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In Chapter 16 of To Kill a Mockingbird, Mr. Dolphus Raymond is evidently a complicated...

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savannah-topper | Student, Grade 10 | eNotes Newbie

Posted September 11, 2011 at 12:43 AM via web

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In Chapter 16 of To Kill a Mockingbird, Mr. Dolphus Raymond is evidently a complicated and interesting person. Describe his way of life and comment on its effect upon the town.

 

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bullgatortail | High School Teacher | (Level 1) Distinguished Educator

Posted September 11, 2011 at 1:39 AM (Answer #1)

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To Kill a Mockingbird author Harper Lee has managed to create a complex and interesting man in the very minor character of Dolphus Raymond. Raymond is a wealthy white man who prefers living and sharing in the company of Negroes--a trait that is sure to make him an outcast in 1930s Maycomb. Raymond was apparently set to marry "one of the Spencer ladies," but when his fiance found out that Raymond had a black mistress,

"... the bride went upstairs and blew her head off. Shotgun. She pulled the trigger with her toes."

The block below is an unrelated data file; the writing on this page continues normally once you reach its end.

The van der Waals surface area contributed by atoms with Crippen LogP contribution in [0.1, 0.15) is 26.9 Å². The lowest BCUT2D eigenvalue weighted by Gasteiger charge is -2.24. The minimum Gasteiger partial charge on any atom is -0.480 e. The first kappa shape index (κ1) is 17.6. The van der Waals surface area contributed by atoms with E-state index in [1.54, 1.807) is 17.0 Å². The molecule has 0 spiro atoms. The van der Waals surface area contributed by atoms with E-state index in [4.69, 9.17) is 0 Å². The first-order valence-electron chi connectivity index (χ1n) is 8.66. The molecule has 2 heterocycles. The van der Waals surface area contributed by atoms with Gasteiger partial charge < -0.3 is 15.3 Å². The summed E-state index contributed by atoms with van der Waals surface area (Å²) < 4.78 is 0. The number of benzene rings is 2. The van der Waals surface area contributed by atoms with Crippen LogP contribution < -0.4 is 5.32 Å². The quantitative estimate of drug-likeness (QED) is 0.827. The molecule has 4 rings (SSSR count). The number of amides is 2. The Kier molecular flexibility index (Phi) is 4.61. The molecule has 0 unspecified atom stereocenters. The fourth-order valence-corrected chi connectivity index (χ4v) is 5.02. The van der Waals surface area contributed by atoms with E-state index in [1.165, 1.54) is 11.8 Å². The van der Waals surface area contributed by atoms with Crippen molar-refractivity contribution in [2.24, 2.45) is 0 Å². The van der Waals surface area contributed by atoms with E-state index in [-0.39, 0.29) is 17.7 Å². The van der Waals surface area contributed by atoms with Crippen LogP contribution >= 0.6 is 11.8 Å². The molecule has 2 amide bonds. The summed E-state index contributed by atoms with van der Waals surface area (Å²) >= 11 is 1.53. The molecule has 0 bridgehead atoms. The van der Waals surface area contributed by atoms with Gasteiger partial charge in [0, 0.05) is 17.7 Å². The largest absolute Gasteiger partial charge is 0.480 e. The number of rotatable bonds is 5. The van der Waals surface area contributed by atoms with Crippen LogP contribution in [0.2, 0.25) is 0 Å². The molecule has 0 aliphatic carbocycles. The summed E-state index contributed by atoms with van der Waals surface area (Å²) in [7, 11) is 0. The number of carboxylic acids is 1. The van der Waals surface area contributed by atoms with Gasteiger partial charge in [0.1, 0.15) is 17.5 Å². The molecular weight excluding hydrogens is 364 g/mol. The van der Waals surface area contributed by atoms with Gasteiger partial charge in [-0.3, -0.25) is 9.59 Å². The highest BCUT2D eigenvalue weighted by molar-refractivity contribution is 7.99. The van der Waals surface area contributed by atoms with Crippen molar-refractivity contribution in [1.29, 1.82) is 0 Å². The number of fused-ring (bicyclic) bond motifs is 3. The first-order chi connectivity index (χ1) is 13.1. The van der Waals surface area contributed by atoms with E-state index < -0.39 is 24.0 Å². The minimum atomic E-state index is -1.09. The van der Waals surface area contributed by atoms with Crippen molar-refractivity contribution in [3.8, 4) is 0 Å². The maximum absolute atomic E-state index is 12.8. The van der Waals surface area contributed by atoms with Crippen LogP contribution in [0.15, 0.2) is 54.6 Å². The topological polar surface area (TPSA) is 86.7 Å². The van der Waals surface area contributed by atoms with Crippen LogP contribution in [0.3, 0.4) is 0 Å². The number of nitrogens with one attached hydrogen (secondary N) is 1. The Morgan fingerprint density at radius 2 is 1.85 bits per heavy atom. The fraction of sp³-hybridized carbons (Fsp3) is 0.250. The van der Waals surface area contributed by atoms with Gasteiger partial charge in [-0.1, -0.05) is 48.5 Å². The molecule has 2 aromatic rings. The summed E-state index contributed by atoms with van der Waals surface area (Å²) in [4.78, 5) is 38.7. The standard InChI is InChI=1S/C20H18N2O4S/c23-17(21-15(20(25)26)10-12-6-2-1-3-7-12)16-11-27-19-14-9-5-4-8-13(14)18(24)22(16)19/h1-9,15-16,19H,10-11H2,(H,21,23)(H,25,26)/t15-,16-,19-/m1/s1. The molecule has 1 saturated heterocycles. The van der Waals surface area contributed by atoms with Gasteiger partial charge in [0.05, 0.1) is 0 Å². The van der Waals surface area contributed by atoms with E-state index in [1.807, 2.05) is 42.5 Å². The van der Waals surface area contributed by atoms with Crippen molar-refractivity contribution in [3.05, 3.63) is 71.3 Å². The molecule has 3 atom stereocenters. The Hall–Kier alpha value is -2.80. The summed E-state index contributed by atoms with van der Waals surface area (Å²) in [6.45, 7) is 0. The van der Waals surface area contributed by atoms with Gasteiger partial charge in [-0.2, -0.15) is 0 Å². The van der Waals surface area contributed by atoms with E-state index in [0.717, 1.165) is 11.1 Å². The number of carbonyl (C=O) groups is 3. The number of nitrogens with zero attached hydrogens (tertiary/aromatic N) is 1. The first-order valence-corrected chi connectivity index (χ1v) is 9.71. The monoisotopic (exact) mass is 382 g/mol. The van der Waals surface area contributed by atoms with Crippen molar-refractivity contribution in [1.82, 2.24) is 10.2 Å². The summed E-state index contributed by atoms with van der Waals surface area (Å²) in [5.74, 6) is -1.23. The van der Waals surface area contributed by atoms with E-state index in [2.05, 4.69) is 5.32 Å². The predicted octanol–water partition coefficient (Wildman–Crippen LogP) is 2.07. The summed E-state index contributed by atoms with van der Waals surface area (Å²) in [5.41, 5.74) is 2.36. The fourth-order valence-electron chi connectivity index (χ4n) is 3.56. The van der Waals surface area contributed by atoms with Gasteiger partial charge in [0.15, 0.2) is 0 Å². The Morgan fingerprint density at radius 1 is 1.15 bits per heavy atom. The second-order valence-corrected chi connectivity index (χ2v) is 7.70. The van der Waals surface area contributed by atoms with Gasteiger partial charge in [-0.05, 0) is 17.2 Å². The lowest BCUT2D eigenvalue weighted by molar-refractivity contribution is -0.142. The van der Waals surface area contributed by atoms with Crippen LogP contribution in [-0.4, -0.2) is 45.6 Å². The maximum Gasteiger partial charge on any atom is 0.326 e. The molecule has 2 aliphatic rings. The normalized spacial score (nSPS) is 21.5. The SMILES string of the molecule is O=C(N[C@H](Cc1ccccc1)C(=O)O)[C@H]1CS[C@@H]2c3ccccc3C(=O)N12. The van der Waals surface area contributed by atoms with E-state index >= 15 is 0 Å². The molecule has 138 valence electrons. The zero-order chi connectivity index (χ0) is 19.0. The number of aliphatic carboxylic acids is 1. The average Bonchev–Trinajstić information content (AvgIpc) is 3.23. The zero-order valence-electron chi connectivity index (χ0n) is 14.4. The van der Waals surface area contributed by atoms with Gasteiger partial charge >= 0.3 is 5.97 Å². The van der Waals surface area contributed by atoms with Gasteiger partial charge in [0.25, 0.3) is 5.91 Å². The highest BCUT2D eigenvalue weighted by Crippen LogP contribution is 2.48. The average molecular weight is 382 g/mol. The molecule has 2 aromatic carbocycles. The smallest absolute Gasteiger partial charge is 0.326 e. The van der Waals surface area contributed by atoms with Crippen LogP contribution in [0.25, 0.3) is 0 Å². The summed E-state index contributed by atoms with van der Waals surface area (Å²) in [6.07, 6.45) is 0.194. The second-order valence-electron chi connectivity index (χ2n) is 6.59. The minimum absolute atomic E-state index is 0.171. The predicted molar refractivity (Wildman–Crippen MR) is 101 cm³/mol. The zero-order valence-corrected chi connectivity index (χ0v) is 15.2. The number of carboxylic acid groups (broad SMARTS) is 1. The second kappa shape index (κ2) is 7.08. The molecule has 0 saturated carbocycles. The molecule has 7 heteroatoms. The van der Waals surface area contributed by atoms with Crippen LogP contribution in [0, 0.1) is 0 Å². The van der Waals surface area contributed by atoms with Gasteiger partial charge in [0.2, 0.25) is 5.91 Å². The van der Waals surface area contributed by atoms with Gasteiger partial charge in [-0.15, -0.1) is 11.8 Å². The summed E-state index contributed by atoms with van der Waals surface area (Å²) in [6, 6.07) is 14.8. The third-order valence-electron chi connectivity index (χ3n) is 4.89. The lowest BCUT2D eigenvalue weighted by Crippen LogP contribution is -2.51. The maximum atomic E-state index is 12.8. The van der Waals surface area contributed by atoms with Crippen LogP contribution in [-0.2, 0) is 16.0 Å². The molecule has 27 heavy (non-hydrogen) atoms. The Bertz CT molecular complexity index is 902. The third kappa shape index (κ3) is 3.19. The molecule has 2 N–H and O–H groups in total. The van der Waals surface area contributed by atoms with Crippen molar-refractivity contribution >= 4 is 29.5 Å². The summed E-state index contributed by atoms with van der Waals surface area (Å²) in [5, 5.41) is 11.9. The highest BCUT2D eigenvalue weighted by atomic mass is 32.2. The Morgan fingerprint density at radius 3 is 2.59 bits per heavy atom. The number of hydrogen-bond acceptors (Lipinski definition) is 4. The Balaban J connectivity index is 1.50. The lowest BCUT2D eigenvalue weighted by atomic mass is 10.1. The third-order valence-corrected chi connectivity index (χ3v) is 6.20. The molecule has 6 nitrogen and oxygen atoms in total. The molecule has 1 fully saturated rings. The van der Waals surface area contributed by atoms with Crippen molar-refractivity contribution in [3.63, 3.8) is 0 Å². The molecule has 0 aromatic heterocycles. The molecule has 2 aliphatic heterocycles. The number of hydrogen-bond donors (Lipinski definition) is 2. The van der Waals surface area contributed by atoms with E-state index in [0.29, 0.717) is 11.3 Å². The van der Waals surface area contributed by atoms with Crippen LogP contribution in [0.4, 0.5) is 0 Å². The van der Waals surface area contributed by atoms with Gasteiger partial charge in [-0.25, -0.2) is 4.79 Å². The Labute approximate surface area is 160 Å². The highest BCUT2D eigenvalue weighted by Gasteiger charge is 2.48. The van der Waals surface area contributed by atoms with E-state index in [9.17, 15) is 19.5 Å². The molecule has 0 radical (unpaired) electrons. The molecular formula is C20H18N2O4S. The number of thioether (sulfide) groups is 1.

According to Jem, Raymond has several "mixed" children, who

"he's real good to... They don't belong anywhere. Colored folks won't have 'em because they're half-white; white folks won't have 'em 'cause they're colored... He's shipped two of his up north. They don't mind 'em up north."

Consequently, Raymond is scorned by the white community, and he is believed to be both mentally unstable and a drunk. However, when Scout and Dill visit him during a break in the Tom Robinson trial, Raymond reveals a secret to them: The bottle from which he drinks (partially hidden and disguised in a paper bag) does not contain whiskey; it is merely Coca-Cola. When Scout asks him why he would "deliberately perpetrate fraud against himself," Raymond tells them that

"Some folks don't--like the way I live... if I weave a little and drink out of this sack, folks can say Dolphus Raymond's in the clutches of whiskey--that's why he won't change his ways. He can't help himself, that's why he lives the way he does."

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